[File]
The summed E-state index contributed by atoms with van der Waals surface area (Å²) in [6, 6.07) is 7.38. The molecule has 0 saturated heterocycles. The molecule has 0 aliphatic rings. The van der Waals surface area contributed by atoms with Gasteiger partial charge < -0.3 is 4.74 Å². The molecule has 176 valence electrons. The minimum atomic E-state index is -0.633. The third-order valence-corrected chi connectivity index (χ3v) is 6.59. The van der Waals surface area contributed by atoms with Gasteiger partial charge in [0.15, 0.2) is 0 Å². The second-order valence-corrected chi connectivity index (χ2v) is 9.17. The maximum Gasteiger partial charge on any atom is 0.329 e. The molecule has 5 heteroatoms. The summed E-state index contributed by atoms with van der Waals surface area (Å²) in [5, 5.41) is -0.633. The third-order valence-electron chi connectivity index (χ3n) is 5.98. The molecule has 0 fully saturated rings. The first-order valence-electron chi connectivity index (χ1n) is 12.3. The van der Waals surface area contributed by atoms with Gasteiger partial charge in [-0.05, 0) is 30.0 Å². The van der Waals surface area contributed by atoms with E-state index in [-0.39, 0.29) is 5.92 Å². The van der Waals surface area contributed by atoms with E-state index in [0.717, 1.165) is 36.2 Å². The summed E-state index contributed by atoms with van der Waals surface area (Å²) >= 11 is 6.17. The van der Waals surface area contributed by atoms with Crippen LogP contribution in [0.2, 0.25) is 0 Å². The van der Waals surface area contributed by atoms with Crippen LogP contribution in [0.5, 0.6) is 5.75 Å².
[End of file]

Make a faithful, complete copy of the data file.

The summed E-state index contributed by atoms with van der Waals surface area (Å²) in [6, 6.07) is 7.38. The molecule has 0 saturated heterocycles. The molecule has 0 aliphatic rings. The van der Waals surface area contributed by atoms with Gasteiger partial charge < -0.3 is 4.74 Å². The molecule has 176 valence electrons. The minimum atomic E-state index is -0.633. The third-order valence-corrected chi connectivity index (χ3v) is 6.59. The van der Waals surface area contributed by atoms with Gasteiger partial charge in [0.15, 0.2) is 0 Å². The second-order valence-corrected chi connectivity index (χ2v) is 9.17. The maximum Gasteiger partial charge on any atom is 0.329 e. The molecule has 5 heteroatoms. The summed E-state index contributed by atoms with van der Waals surface area (Å²) in [5, 5.41) is -0.633. The third-order valence-electron chi connectivity index (χ3n) is 5.98. The molecule has 0 fully saturated rings. The first-order valence-electron chi connectivity index (χ1n) is 12.3. The van der Waals surface area contributed by atoms with Gasteiger partial charge in [-0.05, 0) is 30.0 Å². The van der Waals surface area contributed by atoms with E-state index in [-0.39, 0.29) is 5.92 Å². The van der Waals surface area contributed by atoms with E-state index in [0.717, 1.165) is 36.2 Å². The summed E-state index contributed by atoms with van der Waals surface area (Å²) >= 11 is 6.17. The van der Waals surface area contributed by atoms with Crippen LogP contribution in [0.2, 0.25) is 0 Å². The van der Waals surface area contributed by atoms with Crippen LogP contribution in [0.5, 0.6) is 5.75 Å².